ABA Techshow

Panelists: Web Branding Should Assure Potential Clients You Can Meet Their Legal and Nonlegal Needs

Want to expand your Web presence beyond your basic website?

Here are a few tried-and-true techniques, courtesy of Jeff Lantz, an Oro Valley, Ariz.-based lawyer and website developer, and Robert Ambrogi, a lawyer, journalist and legal technology expert from Rockport, Mass.

Lantz and Ambrogi offered several practical and ethical tips for energizing your practice and driving prospective clients to your firm at a Techshow presentation Friday called “Beyond the Basic Website: Proven Techniques to Expand Your Web Presence.”

The first thing you need to do, Lantz and Ambrogi say, is to create an effective brand for your firm—something that differentiates your firm from others offering your target audience the same or similar legal services.

To do so, you need to focus on serving prospective clients’ legal and nonlegal needs. For instance, reassure a divorcing client that you can help him or her get through this difficult stage of his or her life.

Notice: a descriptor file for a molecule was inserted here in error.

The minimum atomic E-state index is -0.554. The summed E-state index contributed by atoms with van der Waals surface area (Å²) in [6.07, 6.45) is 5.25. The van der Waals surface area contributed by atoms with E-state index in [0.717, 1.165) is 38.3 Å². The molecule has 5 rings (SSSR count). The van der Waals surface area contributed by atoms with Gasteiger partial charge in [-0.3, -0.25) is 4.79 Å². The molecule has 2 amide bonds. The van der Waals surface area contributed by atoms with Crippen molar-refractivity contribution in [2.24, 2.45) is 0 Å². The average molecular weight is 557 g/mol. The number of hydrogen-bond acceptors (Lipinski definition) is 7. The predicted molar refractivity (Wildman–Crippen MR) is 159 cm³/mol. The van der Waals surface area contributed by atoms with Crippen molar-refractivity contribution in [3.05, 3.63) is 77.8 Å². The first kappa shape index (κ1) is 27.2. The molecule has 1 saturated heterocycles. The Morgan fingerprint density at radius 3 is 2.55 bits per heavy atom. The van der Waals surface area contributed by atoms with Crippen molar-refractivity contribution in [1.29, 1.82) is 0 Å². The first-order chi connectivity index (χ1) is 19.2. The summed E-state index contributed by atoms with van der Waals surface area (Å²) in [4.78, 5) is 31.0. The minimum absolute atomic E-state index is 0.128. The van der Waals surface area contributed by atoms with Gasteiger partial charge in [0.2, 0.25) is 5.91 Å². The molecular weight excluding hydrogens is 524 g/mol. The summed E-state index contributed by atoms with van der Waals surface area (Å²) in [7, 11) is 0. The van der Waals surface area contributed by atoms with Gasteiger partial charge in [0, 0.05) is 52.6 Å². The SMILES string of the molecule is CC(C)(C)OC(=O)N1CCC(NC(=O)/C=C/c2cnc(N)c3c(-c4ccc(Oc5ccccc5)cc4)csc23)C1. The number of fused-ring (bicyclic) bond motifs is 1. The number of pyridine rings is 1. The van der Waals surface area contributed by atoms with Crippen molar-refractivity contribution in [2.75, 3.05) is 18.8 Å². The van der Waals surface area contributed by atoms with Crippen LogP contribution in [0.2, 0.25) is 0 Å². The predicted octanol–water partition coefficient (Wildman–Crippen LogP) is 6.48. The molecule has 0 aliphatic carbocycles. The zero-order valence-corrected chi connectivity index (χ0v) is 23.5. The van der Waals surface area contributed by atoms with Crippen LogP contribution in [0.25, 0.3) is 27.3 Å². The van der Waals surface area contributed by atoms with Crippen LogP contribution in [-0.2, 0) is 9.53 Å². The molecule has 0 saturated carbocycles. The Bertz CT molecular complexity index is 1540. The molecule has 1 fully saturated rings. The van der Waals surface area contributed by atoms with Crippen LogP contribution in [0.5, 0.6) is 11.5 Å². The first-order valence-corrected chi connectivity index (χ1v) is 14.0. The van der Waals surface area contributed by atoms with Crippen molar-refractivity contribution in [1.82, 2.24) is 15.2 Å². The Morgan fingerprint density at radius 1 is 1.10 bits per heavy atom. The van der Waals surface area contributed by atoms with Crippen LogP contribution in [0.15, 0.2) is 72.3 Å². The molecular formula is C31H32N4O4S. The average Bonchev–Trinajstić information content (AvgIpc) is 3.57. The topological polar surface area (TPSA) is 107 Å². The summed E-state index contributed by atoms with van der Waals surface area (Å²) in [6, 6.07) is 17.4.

Sometimes, the perceived ability of the attorney to fulfill a prospective client’s nonlegal needs may be the most important factor in a client’s decision who to hire, they say.

“Firms that focus on communicating how they serve nonlegal needs in their branding strategy will thus have an advantage over those who don’t focus on nonlegal needs,” Lantz said.

Once you have an effective brand, Lantz and Ambrogi say, you need to communicate it in a way that resonates with prospective clients through a website and other social media in which your firm may be involved. To do that, the two advised starting with strong and simple messages on your home page and using a website’s other pages to show how your firm is right for particular client matters.

You also need to create short and compelling attorney bios, using facts that show how your lawyers serve clients.

“Think ‘elevator pitch’ as a starting point,” Ambrogi said.

You should also strongly consider starting a blog, which conveys expertise, creates a dialogue with potential clients, has a viral impact, raises your media profile and can dramatically improve your search engine rankings, Lantz and Ambrogi say.

And don’t stop there. Get on Facebook. Sign up for Twitter. Put up a profile on LinkedIn. And explore other social and professional networks that fit your practice or where your potential clients are likely to be.

“Think of your website as the beginning, but by no means the end, of your online marketing,” Ambrogi said.

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